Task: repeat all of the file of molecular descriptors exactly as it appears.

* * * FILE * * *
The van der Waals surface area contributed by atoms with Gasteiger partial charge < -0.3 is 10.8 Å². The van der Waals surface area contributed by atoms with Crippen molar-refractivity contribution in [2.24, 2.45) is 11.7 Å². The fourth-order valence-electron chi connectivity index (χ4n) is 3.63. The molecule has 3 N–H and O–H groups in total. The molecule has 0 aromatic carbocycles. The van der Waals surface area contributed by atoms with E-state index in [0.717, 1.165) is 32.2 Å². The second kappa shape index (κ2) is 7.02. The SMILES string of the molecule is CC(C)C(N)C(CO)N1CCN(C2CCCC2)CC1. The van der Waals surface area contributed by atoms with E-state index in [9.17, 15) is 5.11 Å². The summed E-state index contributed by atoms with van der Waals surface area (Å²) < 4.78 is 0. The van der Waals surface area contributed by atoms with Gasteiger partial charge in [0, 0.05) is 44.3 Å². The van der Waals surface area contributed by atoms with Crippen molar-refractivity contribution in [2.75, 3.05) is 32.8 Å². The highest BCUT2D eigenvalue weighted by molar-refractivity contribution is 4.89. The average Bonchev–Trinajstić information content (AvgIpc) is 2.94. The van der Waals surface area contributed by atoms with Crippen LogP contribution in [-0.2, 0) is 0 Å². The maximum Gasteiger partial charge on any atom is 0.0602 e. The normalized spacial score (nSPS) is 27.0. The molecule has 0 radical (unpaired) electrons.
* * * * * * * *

The van der Waals surface area contributed by atoms with Gasteiger partial charge < -0.3 is 10.8 Å². The van der Waals surface area contributed by atoms with Crippen molar-refractivity contribution in [2.24, 2.45) is 11.7 Å². The fourth-order valence-electron chi connectivity index (χ4n) is 3.63. The molecule has 3 N–H and O–H groups in total. The molecule has 0 aromatic carbocycles. The van der Waals surface area contributed by atoms with E-state index in [0.717, 1.165) is 32.2 Å². The second kappa shape index (κ2) is 7.02. The SMILES string of the molecule is CC(C)C(N)C(CO)N1CCN(C2CCCC2)CC1. The van der Waals surface area contributed by atoms with E-state index in [9.17, 15) is 5.11 Å². The summed E-state index contributed by atoms with van der Waals surface area (Å²) < 4.78 is 0. The van der Waals surface area contributed by atoms with Gasteiger partial charge in [0, 0.05) is 44.3 Å². The van der Waals surface area contributed by atoms with Crippen molar-refractivity contribution in [2.75, 3.05) is 32.8 Å². The highest BCUT2D eigenvalue weighted by molar-refractivity contribution is 4.89. The average Bonchev–Trinajstić information content (AvgIpc) is 2.94. The van der Waals surface area contributed by atoms with Crippen LogP contribution in [-0.2, 0) is 0 Å². The maximum Gasteiger partial charge on any atom is 0.0602 e. The normalized spacial score (nSPS) is 27.0. The molecule has 0 radical (unpaired) electrons.